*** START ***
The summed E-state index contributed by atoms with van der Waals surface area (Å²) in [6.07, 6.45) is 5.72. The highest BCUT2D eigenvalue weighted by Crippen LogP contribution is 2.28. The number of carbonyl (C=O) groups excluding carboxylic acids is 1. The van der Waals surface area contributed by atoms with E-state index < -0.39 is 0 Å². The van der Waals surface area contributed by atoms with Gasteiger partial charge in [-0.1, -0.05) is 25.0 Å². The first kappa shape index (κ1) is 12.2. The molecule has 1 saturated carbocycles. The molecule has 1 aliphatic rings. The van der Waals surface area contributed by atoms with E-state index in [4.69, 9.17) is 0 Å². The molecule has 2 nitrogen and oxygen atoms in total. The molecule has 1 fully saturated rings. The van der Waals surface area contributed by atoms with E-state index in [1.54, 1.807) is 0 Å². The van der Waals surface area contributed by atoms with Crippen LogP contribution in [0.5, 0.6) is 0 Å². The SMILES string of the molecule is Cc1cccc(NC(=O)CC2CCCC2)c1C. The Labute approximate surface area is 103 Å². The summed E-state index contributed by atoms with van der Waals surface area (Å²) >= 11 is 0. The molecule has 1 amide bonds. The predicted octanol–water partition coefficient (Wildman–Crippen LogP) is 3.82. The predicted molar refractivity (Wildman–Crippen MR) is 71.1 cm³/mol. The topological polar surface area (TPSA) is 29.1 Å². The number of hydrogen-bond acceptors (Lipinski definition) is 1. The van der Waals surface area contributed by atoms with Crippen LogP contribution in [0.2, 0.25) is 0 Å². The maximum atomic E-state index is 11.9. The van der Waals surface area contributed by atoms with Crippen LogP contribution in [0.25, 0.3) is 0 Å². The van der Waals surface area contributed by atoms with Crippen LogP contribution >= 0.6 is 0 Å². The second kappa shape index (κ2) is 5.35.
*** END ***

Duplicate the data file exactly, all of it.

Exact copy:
The summed E-state index contributed by atoms with van der Waals surface area (Å²) in [6.07, 6.45) is 5.72. The highest BCUT2D eigenvalue weighted by Crippen LogP contribution is 2.28. The number of carbonyl (C=O) groups excluding carboxylic acids is 1. The van der Waals surface area contributed by atoms with E-state index < -0.39 is 0 Å². The van der Waals surface area contributed by atoms with Gasteiger partial charge in [-0.1, -0.05) is 25.0 Å². The first kappa shape index (κ1) is 12.2. The molecule has 1 saturated carbocycles. The molecule has 1 aliphatic rings. The van der Waals surface area contributed by atoms with E-state index in [4.69, 9.17) is 0 Å². The molecule has 2 nitrogen and oxygen atoms in total. The molecule has 1 fully saturated rings. The van der Waals surface area contributed by atoms with E-state index in [1.54, 1.807) is 0 Å². The van der Waals surface area contributed by atoms with Crippen LogP contribution in [0.5, 0.6) is 0 Å². The SMILES string of the molecule is Cc1cccc(NC(=O)CC2CCCC2)c1C. The Labute approximate surface area is 103 Å². The summed E-state index contributed by atoms with van der Waals surface area (Å²) >= 11 is 0. The molecule has 1 amide bonds. The predicted octanol–water partition coefficient (Wildman–Crippen LogP) is 3.82. The predicted molar refractivity (Wildman–Crippen MR) is 71.1 cm³/mol. The topological polar surface area (TPSA) is 29.1 Å². The number of hydrogen-bond acceptors (Lipinski definition) is 1. The van der Waals surface area contributed by atoms with Crippen LogP contribution in [0.2, 0.25) is 0 Å². The maximum atomic E-state index is 11.9. The van der Waals surface area contributed by atoms with Crippen LogP contribution in [0.25, 0.3) is 0 Å². The van der Waals surface area contributed by atoms with Crippen LogP contribution >= 0.6 is 0 Å². The second kappa shape index (κ2) is 5.35.